OECD upgrades Irish GDP forecasts for 2015/2016

Irish economy to expand by 5.6% in 2015 and 4.1% in 2016

The OECD increased its growth forecast for Ireland on Monday, noting that the economy will continue its strong expansion in the next two years, as it revised its GDP growth figure upwards from the 5 per cent it predicted in September, to 5.6 per cent. It also raised its forecast for 2016 up from 4 per cent to 4.1 per cent.

Last week the European Commission said that Ireland’s economy is set to grow by 6 per cent this year, the fastest rate in the European Union.

Globally, the OECD trimmed its global economic forecasts for the second time in three months as slower growth in emerging markets spilled over into countries such as Germany and Japan.

World output will expand 2.9 per cent in 2015 and 3.3 per cent in 2016, down from the 3 per cent and 3.6 per cent predicted in September, the Organization for Economic Cooperation and Development said in a semi-annual report published Monday.


“Global growth prospects have clouded this year,” the Paris-based organization said. “The outlook for emerging-market economies is a key source of global uncertainty at present.”

With Russia and Brazil in recession and China poised to deliver its weakest expansion in more than two decades, the economies that powered world growth in recent years are now slowing it down. Developed economies are feeling the brunt in the form of reduced demand for both commodities and manufactured goods.


In its review of Ireland, the OECD said that the Irish economy is projected to continue its strong expansion in the next two years. Exports will rise in line with increasing demand in its trading partners, while business investment should remain “robust” the OECD said, thanks to rising profitability and favourable financing conditions.

“Growth will provide momentum to job creation and reduce the still high rate of unemployment, thereby spreading the fruits of the recovery more widely. Household consumption will be supported by labour earnings growth.”

And, the OECD noted that fiscal policy is expected to exert a “smaller drag” on activity than in past years, while the government remains on track towards its medium-term goal of balancing the budget.

“Fiscal windfall gains from strong economic growth and low interest costs should be used primarily for more rapid reduction of public debt,” the OECD said, noting that the fiscal package of €1.5 billion in 2016 (0.7% of GDP) “should prioritise getting more people back into work by revamping the tax and benefit system and enhancing activation policy”.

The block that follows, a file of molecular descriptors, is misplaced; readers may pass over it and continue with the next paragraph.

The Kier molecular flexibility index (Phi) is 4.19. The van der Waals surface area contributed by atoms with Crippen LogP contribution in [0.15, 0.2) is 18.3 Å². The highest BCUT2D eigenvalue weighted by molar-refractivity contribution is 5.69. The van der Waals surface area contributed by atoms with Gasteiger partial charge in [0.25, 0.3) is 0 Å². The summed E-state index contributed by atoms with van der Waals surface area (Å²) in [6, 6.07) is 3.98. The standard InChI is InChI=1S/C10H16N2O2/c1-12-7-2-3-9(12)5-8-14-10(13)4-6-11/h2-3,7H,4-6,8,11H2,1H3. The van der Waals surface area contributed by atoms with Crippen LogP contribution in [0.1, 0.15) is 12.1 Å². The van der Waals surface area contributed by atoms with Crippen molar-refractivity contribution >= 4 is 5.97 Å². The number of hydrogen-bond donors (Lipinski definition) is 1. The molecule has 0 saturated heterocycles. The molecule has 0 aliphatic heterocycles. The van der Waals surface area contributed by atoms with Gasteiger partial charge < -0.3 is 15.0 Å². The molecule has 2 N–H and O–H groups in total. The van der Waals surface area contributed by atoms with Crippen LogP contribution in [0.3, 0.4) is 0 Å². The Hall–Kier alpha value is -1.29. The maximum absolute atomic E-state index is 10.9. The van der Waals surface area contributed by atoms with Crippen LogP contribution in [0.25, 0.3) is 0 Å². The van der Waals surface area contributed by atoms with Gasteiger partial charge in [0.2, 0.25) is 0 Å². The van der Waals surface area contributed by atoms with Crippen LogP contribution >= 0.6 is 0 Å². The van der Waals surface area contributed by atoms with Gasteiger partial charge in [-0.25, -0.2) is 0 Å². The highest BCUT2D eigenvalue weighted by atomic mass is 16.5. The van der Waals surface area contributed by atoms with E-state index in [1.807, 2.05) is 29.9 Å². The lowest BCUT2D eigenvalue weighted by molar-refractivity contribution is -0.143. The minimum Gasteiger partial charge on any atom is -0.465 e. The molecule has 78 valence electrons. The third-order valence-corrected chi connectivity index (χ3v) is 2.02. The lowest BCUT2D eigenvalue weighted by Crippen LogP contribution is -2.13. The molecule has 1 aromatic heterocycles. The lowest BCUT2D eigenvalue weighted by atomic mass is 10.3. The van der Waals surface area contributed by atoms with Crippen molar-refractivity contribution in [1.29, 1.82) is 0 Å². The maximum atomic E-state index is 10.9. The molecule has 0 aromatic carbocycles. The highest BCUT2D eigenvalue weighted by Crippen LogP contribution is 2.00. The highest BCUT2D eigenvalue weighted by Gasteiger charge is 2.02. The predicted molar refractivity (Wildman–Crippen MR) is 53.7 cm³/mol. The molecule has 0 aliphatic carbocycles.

China, Russia

The OECD barely changed its forecasts for Chinese output, pegging growth at 6.8 per cent this year and 6.5 per cent in 2016. Yet Brazil’s economy is now seen shrinking 3.1 per cent this year and 1.2 per cent next, compared with contractions of 2.8 per cent and 0.7 per cent predicted in September. Russian gross domestic product is on track to drop 4 per cent in 2015 and 0.4 per cent next year, according to the report. Since the OECD didn’t give an estimate for Russia in September, that compares with a June prediction for a contraction of 3.1 per cent in 2015 and expansion of 0.8 per cent in 2016. For emerging markets, “challenges have increased,” the OECD said. Should their situation deteriorate, “growth would also be hit in the euro area, as well as Japan.”

Japanese GDP will grow 0.6 per cent this year and 1 per cent next, according to the report. While the 2015 forecast is unchanged, the 2016 one has been cut from 1.2 per cent. “The outlook for Japan remains softer than in other advanced economies, despite an anticipated upturn in real wage growth,” the OECD said. “This reflects a larger drag exerted by weak external demand, especially in Asia, and strong fiscal headwinds.”

Refugee crisis

The euro area’s expansion is now seen at 1.5 per cent in 2015 and 1.8 per cent in 2016, a reduction by 0.1 percentage point for each year. In terms of the economy, Europe’s immigration crisis represents a much needed potential boost, the OECD said. It estimates that the influx of refugees may add between 0.1 and 0.2 points to growth in 2016 and 2017 thanks to extra government spending. “Asylum seekers need not impose an unmanageable economic burden,” the OECD said. “If the refugees who stay are rapidly integrated into European society, they are likely to benefit the host countries.” The US expansion remains on track, with the OECD predicting growth of 2.4 per cent this year and 2.5 per cent in 2016. UK GDP is seen rising 2.4 per cent in both years, little changed from September.

In the US, “output remains on a solid growth trajectory, propelled by household demand,” the OECD said. “Monetary policy remains very accommodative, which is consistent with stubbornly below-target inflation, subdued wage pressures and hints of downward pressure on inflation expectations.” The OECD also offered its first glimpse of 2017, predicting a global expansion of 3.6 percent. It sees growth of 2.4 per cent in the U.S., 1.9 per cent in the euro area and 6.2 per cent in China.